Can we predict the future?
In general it is easy enough to predict what will happen one second into the future, harder but not impossible to predict what will happen an hour into the future, but more or less impossible to predict what will happen a year into the future. Instead of asking whether we can predict the future, let's look at a "simpler" but closely related question: "Does nature obey rules, and is it in any sense predictable?" This question is, in a sense, the motivation behind all of science, which can loosely be described as the search for pattern in the universe. So, does nature have any pattern and order beneath it? Despite the evidence of children (I have two!) the answer is essentially: "Yes". We will now have a look at the reasons for believing this, before we tackle the thorny issue of predicting the future.
A bit of history
The cathedral at Pisa
In a sense we can say that modern science started because of a boring sermon. Around 1600, Galileo was attending mass at the cathedral in Pisa when he became bored with the sermon. Doing what any self-respecting scientist would do in the circumstances, Galileo watched the cathedral's candelabra (a form of pendulum) swing to and fro. Timing the swing with his pulse he discovered that it had a very predictable and regular motion: its swing always took the same time and two pendulums of the same length had the same period. Really this is remarkable, if you think of the number of things that might effect the swing of the pendulum including the motion of the air, irregularities in its the shape and differences in the strength of the push that you give it to start it off. Yet these really do seem to have very little effect on the period of the pendulum: the motion is repeatable, predictable and understandable, hence its effectiveness in telling the time in a grandfather clock.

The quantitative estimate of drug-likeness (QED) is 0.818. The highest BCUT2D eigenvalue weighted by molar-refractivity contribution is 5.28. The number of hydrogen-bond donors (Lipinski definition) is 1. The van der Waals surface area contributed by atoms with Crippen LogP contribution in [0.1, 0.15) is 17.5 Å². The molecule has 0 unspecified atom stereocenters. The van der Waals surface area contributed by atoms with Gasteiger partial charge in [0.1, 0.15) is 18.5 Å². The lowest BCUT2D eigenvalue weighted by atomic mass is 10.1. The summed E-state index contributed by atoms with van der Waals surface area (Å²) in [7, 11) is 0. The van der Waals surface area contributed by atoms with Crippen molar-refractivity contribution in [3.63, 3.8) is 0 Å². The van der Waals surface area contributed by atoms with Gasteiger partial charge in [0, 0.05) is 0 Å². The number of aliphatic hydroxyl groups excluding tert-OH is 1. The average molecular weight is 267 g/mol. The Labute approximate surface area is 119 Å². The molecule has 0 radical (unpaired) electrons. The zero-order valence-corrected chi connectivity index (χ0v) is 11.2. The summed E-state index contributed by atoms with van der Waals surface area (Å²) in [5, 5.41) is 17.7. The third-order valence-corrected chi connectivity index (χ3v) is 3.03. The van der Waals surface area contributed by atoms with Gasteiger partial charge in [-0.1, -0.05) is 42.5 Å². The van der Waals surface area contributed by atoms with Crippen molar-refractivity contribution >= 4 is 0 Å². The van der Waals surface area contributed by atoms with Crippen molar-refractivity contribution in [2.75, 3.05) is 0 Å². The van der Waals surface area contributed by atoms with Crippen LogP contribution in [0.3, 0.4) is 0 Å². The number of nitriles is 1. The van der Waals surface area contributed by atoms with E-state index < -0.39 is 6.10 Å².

Several years later, and in part motivated by Galileo's discoveries, Sir Isaac Newton described for the first time the fundamental laws of motion of the universe. Before Newton the world was seen as an unpredictable place in which events seemed to happen at more or less at random. After Newton, it suddenly became apparent that some at least of the phenomena of the world could not only be explained, but also their future motions predicted. Crucial to this was the understanding that predictions could be made by using mathematics. This achievement cannot be over-emphasised. Mathematics is an abstract creation of the human mind which appears to have little, if anything, to do with reality. People often complain "what is the possible use of mathematics?" Since Newton, this question can be swiftly answered: the whole physical universe works along mathematical lines. For example, the pendulum can be described by a "simple" mathematical equation which can be solved on a computer.